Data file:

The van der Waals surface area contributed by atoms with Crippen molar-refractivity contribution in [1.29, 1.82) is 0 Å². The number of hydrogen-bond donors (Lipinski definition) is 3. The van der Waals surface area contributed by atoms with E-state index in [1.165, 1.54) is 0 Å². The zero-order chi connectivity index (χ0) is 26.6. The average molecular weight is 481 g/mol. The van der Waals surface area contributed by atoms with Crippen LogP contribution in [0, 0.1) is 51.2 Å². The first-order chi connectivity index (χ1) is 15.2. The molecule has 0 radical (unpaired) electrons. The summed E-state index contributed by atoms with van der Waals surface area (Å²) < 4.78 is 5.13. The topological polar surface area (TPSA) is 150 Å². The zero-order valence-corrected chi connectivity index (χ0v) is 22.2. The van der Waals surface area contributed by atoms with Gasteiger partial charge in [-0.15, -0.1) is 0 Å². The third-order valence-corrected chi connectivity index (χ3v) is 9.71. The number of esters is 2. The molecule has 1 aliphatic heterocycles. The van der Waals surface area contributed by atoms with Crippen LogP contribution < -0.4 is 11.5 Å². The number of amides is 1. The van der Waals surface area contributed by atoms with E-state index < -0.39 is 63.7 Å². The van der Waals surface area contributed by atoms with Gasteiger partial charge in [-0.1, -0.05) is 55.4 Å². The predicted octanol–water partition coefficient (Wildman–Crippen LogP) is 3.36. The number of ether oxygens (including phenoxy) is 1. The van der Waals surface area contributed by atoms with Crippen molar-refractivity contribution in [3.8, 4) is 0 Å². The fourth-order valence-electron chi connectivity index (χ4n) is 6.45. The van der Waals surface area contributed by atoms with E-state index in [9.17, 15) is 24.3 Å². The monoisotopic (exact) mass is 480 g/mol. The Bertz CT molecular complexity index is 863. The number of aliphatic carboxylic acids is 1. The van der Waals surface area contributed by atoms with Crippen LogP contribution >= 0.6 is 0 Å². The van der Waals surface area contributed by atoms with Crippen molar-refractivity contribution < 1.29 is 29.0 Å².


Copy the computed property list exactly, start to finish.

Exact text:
The van der Waals surface area contributed by atoms with Crippen molar-refractivity contribution in [1.29, 1.82) is 0 Å². The number of hydrogen-bond donors (Lipinski definition) is 3. The van der Waals surface area contributed by atoms with E-state index in [1.165, 1.54) is 0 Å². The zero-order chi connectivity index (χ0) is 26.6. The average molecular weight is 481 g/mol. The van der Waals surface area contributed by atoms with Crippen LogP contribution in [0, 0.1) is 51.2 Å². The first-order chi connectivity index (χ1) is 15.2. The molecule has 0 radical (unpaired) electrons. The summed E-state index contributed by atoms with van der Waals surface area (Å²) < 4.78 is 5.13. The topological polar surface area (TPSA) is 150 Å². The zero-order valence-corrected chi connectivity index (χ0v) is 22.2. The van der Waals surface area contributed by atoms with Gasteiger partial charge in [-0.15, -0.1) is 0 Å². The third-order valence-corrected chi connectivity index (χ3v) is 9.71. The number of esters is 2. The molecule has 1 aliphatic heterocycles. The van der Waals surface area contributed by atoms with Crippen LogP contribution < -0.4 is 11.5 Å². The number of amides is 1. The van der Waals surface area contributed by atoms with E-state index < -0.39 is 63.7 Å². The van der Waals surface area contributed by atoms with Gasteiger partial charge in [-0.1, -0.05) is 55.4 Å². The predicted octanol–water partition coefficient (Wildman–Crippen LogP) is 3.36. The number of ether oxygens (including phenoxy) is 1. The van der Waals surface area contributed by atoms with Crippen molar-refractivity contribution in [3.8, 4) is 0 Å². The fourth-order valence-electron chi connectivity index (χ4n) is 6.45. The van der Waals surface area contributed by atoms with E-state index in [9.17, 15) is 24.3 Å². The monoisotopic (exact) mass is 480 g/mol. The Bertz CT molecular complexity index is 863. The number of aliphatic carboxylic acids is 1. The van der Waals surface area contributed by atoms with Crippen LogP contribution >= 0.6 is 0 Å². The van der Waals surface area contributed by atoms with Crippen molar-refractivity contribution < 1.29 is 29.0 Å².